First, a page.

By contrast, Schick's offline unit sales were down 6.8% from a year ago for the four weeks ended Aug. 8, according to Nielsen, and its dollar sales fell 5.5%, both numbers somewhat better than results for the full year.
Dollar Shave Club, which focuses on cheaper blades that men change weekly, still trails Schick in cartridge dollar share by a 9% to 16% margin by its own Nielsen-aided estimate. And Schick remains ahead on volume and dollars counting broader razor products, including disposables and razor handles.
Even so, it's a remarkable run for a three-year-old razor upstart nipping at an 89-year-old incumbent. If Dollar Shave Club maintained its current monthly sales level, it would have nearly $200 million in sales the next 12 months, per Slice data. Even if its current growth pace of the past year were cut in half, Dollar Shave Club would pass Schick in cartridge dollar sales within a year. And were the club to somehow triple its sales again – certainly a stretch – it could pass Schick in total dollar sales.
Schick has had $222 million in cartridge sales the past year, per Nielsen, and as much as $235 million adding in Slice's estimate of its online sales. Schick also has another $115 million in sales of razor handles and $239 million in sales of disposables, the latter a segment where Dollar Shave Club doesn't compete.
The offline razor business is much bigger, but shrinking. Nielsen pegs offline razor cartridge sales at $1.3 billion, razor handles at $427 million, and disposable razors at $1.2 billion – totaling nearly $3 billion. While disposables grew 1.8% the past year, sales of blades and handles each fell more than 4%.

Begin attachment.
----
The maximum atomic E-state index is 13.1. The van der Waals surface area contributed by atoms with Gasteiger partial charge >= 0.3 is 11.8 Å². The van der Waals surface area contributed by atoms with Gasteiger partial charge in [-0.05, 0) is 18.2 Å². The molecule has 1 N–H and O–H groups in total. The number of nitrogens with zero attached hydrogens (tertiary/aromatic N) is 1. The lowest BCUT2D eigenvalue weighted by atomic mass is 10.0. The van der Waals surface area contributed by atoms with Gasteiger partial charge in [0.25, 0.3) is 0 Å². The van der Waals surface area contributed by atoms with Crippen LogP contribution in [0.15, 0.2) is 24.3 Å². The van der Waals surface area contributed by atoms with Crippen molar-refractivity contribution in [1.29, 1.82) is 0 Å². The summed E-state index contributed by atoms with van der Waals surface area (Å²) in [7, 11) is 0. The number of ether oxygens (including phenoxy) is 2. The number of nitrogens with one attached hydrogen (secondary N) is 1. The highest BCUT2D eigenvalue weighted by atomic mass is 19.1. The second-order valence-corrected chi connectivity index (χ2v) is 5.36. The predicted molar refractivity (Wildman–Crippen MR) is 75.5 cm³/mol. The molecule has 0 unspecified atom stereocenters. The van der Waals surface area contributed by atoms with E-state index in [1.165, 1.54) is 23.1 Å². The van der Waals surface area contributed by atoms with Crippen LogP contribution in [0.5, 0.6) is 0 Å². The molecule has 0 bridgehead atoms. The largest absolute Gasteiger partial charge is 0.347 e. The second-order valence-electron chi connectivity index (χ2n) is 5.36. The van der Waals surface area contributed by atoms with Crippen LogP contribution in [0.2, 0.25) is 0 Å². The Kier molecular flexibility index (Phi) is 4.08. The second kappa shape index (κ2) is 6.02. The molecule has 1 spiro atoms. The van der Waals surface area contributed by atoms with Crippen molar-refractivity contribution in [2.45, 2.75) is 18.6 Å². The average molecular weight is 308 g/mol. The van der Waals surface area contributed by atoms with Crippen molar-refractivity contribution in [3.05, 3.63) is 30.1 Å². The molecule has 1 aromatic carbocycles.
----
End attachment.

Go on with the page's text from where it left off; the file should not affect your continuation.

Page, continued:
Mr. Dubin's success hasn't gone unnoticed by competitors. Gillette began advertising the latest incarnation of its online sales effort – the Gillette Shave Club – in June with ads claiming its blades are 50% cheaper than the "other shave club," based on using Fusion blades for a month vs. changing Dollar blades weekly.
Nielsen shows Gillette's offline sales and share continuing to dip in recent months, and Mr. Dubin said the ads have had no noticeable impact on his business. But Slice does show Gillette's online share rebounding more than 4 points to 18.6% from June to July while Dollar Shave Club's share has slipped more than 4 points since March from a high of nearly 54%. Not coincidentally, the new Dollar Shave Club ads poke fun at shaving with old, dirty blades to save money.
Gillette is also preparing to launch an improved men's cartridge early next year and new theft-resistant packaging designed to get blades out from behind locked cases in stores – a practice that has provided fodder for Dollar Shave Club ads.
Dollar Shave Club also faces stiffer competition in cheap blades, including possibly friendly fire. Dorco, the South Korean manufacturer believed by other industry players to make the club's blades (which Dollar Shave Club won't confirm) has been more aggressively marketing its own brand online, capturing an 8.5% share of U.S. online sales last month, according to Slice. Dorco also makes value-priced Swipe blades launched at Costco earlier this year.